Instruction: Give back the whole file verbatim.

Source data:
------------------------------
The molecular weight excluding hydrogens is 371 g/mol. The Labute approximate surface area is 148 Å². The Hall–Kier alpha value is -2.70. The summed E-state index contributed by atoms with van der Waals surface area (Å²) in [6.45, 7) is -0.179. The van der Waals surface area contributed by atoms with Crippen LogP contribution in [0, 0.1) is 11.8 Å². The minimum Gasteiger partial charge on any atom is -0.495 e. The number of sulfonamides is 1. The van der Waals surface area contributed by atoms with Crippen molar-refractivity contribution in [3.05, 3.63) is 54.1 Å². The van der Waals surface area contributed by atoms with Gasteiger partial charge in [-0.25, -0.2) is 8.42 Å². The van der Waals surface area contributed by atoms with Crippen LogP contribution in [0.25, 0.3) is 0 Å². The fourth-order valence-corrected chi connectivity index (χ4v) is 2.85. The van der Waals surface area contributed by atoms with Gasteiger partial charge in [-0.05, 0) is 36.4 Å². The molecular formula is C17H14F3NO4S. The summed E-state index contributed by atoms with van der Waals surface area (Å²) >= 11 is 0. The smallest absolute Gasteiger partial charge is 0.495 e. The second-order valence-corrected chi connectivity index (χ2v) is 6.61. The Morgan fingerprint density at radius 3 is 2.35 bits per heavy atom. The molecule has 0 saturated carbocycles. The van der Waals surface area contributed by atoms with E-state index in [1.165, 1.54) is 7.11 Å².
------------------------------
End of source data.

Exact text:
The molecular weight excluding hydrogens is 371 g/mol. The Labute approximate surface area is 148 Å². The Hall–Kier alpha value is -2.70. The summed E-state index contributed by atoms with van der Waals surface area (Å²) in [6.45, 7) is -0.179. The van der Waals surface area contributed by atoms with Crippen LogP contribution in [0, 0.1) is 11.8 Å². The minimum Gasteiger partial charge on any atom is -0.495 e. The number of sulfonamides is 1. The van der Waals surface area contributed by atoms with Crippen molar-refractivity contribution in [3.05, 3.63) is 54.1 Å². The van der Waals surface area contributed by atoms with Gasteiger partial charge in [-0.25, -0.2) is 8.42 Å². The van der Waals surface area contributed by atoms with Crippen LogP contribution in [0.25, 0.3) is 0 Å². The fourth-order valence-corrected chi connectivity index (χ4v) is 2.85. The van der Waals surface area contributed by atoms with Gasteiger partial charge in [-0.05, 0) is 36.4 Å². The molecular formula is C17H14F3NO4S. The summed E-state index contributed by atoms with van der Waals surface area (Å²) >= 11 is 0. The smallest absolute Gasteiger partial charge is 0.495 e. The second-order valence-corrected chi connectivity index (χ2v) is 6.61. The Morgan fingerprint density at radius 3 is 2.35 bits per heavy atom. The molecule has 0 saturated carbocycles. The van der Waals surface area contributed by atoms with E-state index in [1.165, 1.54) is 7.11 Å².